Land of Bad

Director William Eubank’s 2020 Kristen Stewart-starring movie Underwater was no masterpiece, but it at least knew what it wanted to be – namely, an Alien rip-off in the ocean. His latest, Land of Bad, can’t make the same claim. It’s part hardcore action picture, part exercise in military porn, and part comedy. I doubt the Army will be too happy with the film, given that a major plot point rests on the idea that soldiers are too busy watching a basketball game to answer the phone while their colleagues are out in the field conducting a dangerous mission.

Kinney (Liam Hemsworth), codename “Playboy,” is a rookie member of the Delta Force. Together with cohort “Sugar” (Milo Ventimiglia) and others, he’s supposed to carry out an extraction mission in the Philippines. The mission goes south, leaving him surrounded by the enemy. Meanwhile, Air Force drone pilot “Reaper” (Russell Crowe) monitors the situation from the sky and helps him attempt to navigate his way to safety.


The structure of Land of Bad is weird. The movie opens with a supposedly humorous series of jokes about Kinney wanting to take a box of Froot Loops cereal with him on the mission. Once he and the others land, it becomes a military procedural with an endless barrage of generic technical jargon. If you get off on Army lingo, prepare for a euphoric experience. Otherwise, brace for boredom. A few of the action scenes in this section are well-staged, but the story becomes repetitive and rather sadistic in its violence by the end.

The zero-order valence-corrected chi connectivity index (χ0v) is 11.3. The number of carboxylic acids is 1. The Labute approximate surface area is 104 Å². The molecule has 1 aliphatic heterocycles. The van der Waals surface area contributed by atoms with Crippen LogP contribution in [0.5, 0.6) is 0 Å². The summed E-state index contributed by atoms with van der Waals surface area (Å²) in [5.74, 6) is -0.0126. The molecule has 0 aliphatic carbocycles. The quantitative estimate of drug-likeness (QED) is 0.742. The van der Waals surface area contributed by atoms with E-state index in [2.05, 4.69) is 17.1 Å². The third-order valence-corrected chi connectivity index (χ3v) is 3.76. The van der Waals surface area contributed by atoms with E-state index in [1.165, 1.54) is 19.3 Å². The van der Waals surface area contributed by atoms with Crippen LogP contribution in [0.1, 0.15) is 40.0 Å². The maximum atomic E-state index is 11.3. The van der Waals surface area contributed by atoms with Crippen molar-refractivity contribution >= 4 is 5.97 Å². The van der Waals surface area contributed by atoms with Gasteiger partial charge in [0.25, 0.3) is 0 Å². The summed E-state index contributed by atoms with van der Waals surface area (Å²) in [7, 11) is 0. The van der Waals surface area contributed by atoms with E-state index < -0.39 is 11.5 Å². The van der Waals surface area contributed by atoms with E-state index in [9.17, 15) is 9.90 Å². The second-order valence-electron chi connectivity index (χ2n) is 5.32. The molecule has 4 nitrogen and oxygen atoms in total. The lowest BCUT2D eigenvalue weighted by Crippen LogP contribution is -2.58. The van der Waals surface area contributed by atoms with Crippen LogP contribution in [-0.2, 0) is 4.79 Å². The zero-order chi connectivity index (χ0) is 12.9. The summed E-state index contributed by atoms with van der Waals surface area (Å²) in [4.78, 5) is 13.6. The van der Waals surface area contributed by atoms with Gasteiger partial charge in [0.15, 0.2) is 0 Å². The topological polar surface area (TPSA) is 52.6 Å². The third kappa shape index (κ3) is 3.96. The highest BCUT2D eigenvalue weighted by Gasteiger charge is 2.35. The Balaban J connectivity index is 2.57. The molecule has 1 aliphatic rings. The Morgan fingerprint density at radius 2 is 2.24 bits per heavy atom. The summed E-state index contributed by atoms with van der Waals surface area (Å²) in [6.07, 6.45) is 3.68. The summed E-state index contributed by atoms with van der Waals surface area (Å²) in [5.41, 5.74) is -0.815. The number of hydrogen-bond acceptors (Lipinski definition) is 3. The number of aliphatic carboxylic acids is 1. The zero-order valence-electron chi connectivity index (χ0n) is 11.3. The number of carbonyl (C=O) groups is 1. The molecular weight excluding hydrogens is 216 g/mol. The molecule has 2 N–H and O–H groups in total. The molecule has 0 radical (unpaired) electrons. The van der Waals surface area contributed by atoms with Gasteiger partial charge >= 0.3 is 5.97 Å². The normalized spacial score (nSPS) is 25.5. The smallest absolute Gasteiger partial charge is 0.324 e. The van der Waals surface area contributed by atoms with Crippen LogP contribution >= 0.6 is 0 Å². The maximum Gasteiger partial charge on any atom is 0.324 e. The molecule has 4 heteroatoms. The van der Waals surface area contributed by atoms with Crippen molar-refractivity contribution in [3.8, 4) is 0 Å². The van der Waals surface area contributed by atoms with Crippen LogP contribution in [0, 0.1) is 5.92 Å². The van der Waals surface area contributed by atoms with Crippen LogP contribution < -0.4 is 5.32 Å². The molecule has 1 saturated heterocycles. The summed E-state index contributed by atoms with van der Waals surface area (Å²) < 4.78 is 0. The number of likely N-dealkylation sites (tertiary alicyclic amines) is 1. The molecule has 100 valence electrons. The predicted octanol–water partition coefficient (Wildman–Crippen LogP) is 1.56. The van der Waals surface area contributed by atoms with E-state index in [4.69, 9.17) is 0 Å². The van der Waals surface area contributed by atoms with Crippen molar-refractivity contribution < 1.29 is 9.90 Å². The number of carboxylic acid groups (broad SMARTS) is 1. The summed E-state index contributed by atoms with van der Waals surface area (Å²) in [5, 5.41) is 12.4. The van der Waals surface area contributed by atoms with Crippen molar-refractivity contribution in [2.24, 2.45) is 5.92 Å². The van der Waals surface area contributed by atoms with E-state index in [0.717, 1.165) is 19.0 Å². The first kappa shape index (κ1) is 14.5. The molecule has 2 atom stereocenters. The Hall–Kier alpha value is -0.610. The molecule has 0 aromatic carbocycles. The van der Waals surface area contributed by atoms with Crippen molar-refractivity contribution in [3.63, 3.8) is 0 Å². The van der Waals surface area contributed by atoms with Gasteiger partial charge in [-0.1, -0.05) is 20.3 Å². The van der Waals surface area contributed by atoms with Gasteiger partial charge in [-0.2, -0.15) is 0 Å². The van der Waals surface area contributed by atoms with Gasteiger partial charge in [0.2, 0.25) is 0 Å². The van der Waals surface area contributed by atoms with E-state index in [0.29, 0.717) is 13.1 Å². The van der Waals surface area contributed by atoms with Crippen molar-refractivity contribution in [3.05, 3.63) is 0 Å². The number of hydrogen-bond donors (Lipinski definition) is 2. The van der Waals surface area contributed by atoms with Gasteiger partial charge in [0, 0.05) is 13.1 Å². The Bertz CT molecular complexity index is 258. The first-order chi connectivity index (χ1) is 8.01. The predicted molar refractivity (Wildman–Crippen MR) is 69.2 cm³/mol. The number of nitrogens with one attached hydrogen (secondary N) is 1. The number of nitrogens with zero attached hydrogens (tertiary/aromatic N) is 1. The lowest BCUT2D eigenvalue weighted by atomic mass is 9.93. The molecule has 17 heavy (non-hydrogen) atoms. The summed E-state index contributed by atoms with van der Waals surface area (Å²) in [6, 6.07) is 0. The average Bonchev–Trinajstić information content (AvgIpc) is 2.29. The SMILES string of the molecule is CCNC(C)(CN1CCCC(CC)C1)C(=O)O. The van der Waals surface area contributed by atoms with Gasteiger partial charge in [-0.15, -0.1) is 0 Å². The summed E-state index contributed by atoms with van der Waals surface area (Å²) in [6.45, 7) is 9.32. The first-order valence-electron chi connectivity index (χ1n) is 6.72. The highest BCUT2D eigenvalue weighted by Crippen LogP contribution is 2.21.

That brings us to Russell Crowe, who is used as comic relief half the time. When Reaper isn’t feeding Kinney commands, he’s making wisecracks about his pregnant wife or comically screaming at the soldiers for watching TV. Inexplicably, the movie’s finale intercuts a life-and-death scenario with Reaper doing his shopping. Seeing Kinney fight for survival while Reaper asks a supermarket employee if they have a certain kind of cheese is weird. Crowe also gets saddled with the worst non-cheese related dialogue. Almost every sentence he utters begins with the word “Playboy,” to a point where hearing it becomes grating.

Land of Bad does provide intermittent thrills. The tone is maddeningly all over the place, though. Crowe does his best to make his character lively, but he’s out of place with the proper story, and the Saw-level bloodshed of the third act doesn’t mesh with the more realistic military action of the first two. The film is a chaotic jumble of ideas in search of a point.

out of four

Land of Bad is rated R for strong bloody violence and language throughout. The running time is 1 hour and 50 minutes.

© 2024 Mike McGranaghan